Case Report
Azolla - An Economical and Accessible Feed for Poultry
GS Haritha*, GMV Prasada Rao and R Kasi Viswanath
Corresponding Author: GS Haritha, Subject matter specialist (Veterinary), Krishi Vigyan Kendra, Darsi, Prakasam District, Andhra Pradesh, India
Received: February 06, 2020; Revised: February 08, 2020; Accepted: February 10, 2020
Citation: Haritha GS, Rao GMVP & Viswanath RK (2020) Azolla - An Economical and Accessible Feed for Poultry. J Vet Marine Sci, 2(3): 116-118.
Copyrights: ©2020 Haritha GS, Rao GMVP & Viswanath RK. This is an open-access article distributed under the terms of the Creative Commons Attribution License, which permits unrestricted use, distribution, and reproduction in any medium, provided the original author and source are credited.
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A study was conducted to evaluate the effectiveness of azolla as an economical and accessible feed for poultry. The feed cost and unavailability of feed ingredients being the major deterrent in taking up poultry rearing as an enterprise in rural areas made us to take up the study at rural areas to find out the cost effectiveness and body weight gain in relation with the birds that are fed with 0.5-1 kg grains along with grazing. The poultry birds that were fed with ad libitum azolla had showed 15% weight gain when compared with birds that were solely fed on grains. The cost spent on grains was also reduced to 70%.

Keywords: Azolla, Feed cost reduction, Body weight gain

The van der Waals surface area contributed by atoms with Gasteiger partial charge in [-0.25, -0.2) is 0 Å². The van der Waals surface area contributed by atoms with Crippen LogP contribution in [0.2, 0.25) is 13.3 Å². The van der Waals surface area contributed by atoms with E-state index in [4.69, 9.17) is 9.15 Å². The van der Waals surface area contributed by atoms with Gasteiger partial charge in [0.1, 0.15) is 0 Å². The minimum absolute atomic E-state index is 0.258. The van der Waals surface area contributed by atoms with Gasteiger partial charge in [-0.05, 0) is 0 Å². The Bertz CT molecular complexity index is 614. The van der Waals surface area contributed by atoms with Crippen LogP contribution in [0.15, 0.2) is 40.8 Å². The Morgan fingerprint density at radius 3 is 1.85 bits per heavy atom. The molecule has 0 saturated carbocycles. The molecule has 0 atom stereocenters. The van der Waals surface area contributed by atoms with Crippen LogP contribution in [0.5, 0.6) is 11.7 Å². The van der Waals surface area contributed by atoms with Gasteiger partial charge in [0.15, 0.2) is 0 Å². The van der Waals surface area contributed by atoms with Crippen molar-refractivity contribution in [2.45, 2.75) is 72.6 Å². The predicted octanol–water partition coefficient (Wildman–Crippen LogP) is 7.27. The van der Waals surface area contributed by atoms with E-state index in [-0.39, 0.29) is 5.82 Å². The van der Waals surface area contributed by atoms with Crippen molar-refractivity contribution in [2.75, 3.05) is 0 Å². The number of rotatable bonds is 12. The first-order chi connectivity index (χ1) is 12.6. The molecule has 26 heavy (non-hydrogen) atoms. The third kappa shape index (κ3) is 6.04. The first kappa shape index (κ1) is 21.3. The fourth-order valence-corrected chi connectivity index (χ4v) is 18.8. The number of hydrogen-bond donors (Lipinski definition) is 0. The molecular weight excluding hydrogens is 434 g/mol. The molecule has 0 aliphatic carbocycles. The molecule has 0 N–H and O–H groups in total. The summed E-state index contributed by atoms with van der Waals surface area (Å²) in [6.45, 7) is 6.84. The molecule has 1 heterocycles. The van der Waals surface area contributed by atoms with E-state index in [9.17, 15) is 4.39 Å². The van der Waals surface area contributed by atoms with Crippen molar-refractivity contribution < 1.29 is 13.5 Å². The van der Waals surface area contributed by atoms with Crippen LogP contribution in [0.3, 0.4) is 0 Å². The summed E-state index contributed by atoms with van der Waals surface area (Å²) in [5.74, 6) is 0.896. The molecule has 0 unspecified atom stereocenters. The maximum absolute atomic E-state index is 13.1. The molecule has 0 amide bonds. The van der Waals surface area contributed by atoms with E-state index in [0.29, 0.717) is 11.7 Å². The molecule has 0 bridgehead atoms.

The poultry population is increasing day by day but the production seems to be declining as the enterprises are unable to bear the cost of feed and there is unavailability of feed ingredients, mainly maize which is a key ingredient (fall army pest effect in maize) in commercial feed. In recent days, azolla is very much used as a sustainable feed substitute for livestock especially dairy cattle, poultry, piggery and fish. Azolla is very rich in proteins, essential amino acids, vitamins (vitamin A, vitamin B-12, beta carotene), growth promoter intermediaries and minerals including calcium, phosphorous, potassium, ferrous, copper and magnesium.  On a dry weight basis, azolla has 25-35% protein content, 10-15% mineral content and 7-10% comprising a combination of amino acids, bio-active substances and biopolymers [1]. For sustainability, it is necessary to make resources available locally and competition with human food should be minimal [2]. Thus, the rare combination of high nutritive value and rapid biomass production make azolla a potential and effective feed substitute for livestock, particularly poultry birds [3] Keeping this in view, a study was taken up to include azolla, as feed to poultry birds, which is economical at production level.